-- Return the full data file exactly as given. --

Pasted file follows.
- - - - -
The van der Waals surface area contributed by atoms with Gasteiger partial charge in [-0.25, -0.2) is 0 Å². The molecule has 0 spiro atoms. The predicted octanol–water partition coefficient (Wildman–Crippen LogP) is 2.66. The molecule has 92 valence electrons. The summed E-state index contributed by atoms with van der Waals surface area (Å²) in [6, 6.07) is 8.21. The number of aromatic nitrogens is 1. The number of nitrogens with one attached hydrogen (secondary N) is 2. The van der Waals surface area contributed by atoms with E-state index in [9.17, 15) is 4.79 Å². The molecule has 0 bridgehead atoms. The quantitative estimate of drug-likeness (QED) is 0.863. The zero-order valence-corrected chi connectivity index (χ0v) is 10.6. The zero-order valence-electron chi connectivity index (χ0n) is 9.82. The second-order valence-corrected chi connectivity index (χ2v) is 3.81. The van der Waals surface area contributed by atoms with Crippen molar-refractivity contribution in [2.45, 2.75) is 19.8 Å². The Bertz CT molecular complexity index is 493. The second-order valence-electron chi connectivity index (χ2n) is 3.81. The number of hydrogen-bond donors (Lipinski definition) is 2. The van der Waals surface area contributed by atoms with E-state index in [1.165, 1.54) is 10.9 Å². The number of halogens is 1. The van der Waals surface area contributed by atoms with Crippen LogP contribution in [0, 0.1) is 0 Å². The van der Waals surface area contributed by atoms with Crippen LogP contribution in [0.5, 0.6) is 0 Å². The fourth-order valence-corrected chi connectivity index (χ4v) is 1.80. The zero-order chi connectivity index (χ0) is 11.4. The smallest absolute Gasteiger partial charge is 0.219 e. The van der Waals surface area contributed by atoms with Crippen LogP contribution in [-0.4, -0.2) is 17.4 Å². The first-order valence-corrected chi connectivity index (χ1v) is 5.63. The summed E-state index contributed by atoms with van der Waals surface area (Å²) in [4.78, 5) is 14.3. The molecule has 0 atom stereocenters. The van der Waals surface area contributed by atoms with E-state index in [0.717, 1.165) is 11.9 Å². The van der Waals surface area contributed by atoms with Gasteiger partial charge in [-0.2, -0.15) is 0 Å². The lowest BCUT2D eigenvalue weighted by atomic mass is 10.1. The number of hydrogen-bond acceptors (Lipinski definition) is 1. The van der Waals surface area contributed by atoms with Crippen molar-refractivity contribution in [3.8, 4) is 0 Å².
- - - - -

The van der Waals surface area contributed by atoms with Gasteiger partial charge in [-0.25, -0.2) is 0 Å². The molecule has 0 spiro atoms. The predicted octanol–water partition coefficient (Wildman–Crippen LogP) is 2.66. The molecule has 92 valence electrons. The summed E-state index contributed by atoms with van der Waals surface area (Å²) in [6, 6.07) is 8.21. The number of aromatic nitrogens is 1. The number of nitrogens with one attached hydrogen (secondary N) is 2. The van der Waals surface area contributed by atoms with E-state index in [9.17, 15) is 4.79 Å². The molecule has 0 bridgehead atoms. The quantitative estimate of drug-likeness (QED) is 0.863. The zero-order valence-corrected chi connectivity index (χ0v) is 10.6. The zero-order valence-electron chi connectivity index (χ0n) is 9.82. The second-order valence-corrected chi connectivity index (χ2v) is 3.81. The van der Waals surface area contributed by atoms with Crippen molar-refractivity contribution in [2.45, 2.75) is 19.8 Å². The Bertz CT molecular complexity index is 493. The second-order valence-electron chi connectivity index (χ2n) is 3.81. The number of hydrogen-bond donors (Lipinski definition) is 2. The van der Waals surface area contributed by atoms with E-state index in [1.165, 1.54) is 10.9 Å². The number of halogens is 1. The van der Waals surface area contributed by atoms with Crippen LogP contribution in [0, 0.1) is 0 Å². The van der Waals surface area contributed by atoms with Crippen LogP contribution in [0.5, 0.6) is 0 Å². The fourth-order valence-corrected chi connectivity index (χ4v) is 1.80. The zero-order chi connectivity index (χ0) is 11.4. The smallest absolute Gasteiger partial charge is 0.219 e. The van der Waals surface area contributed by atoms with Crippen LogP contribution in [-0.4, -0.2) is 17.4 Å². The first-order valence-corrected chi connectivity index (χ1v) is 5.63. The summed E-state index contributed by atoms with van der Waals surface area (Å²) in [4.78, 5) is 14.3. The molecule has 0 atom stereocenters. The van der Waals surface area contributed by atoms with E-state index in [0.717, 1.165) is 11.9 Å². The van der Waals surface area contributed by atoms with Gasteiger partial charge in [-0.2, -0.15) is 0 Å². The lowest BCUT2D eigenvalue weighted by atomic mass is 10.1. The number of hydrogen-bond acceptors (Lipinski definition) is 1. The van der Waals surface area contributed by atoms with Crippen molar-refractivity contribution in [3.8, 4) is 0 Å².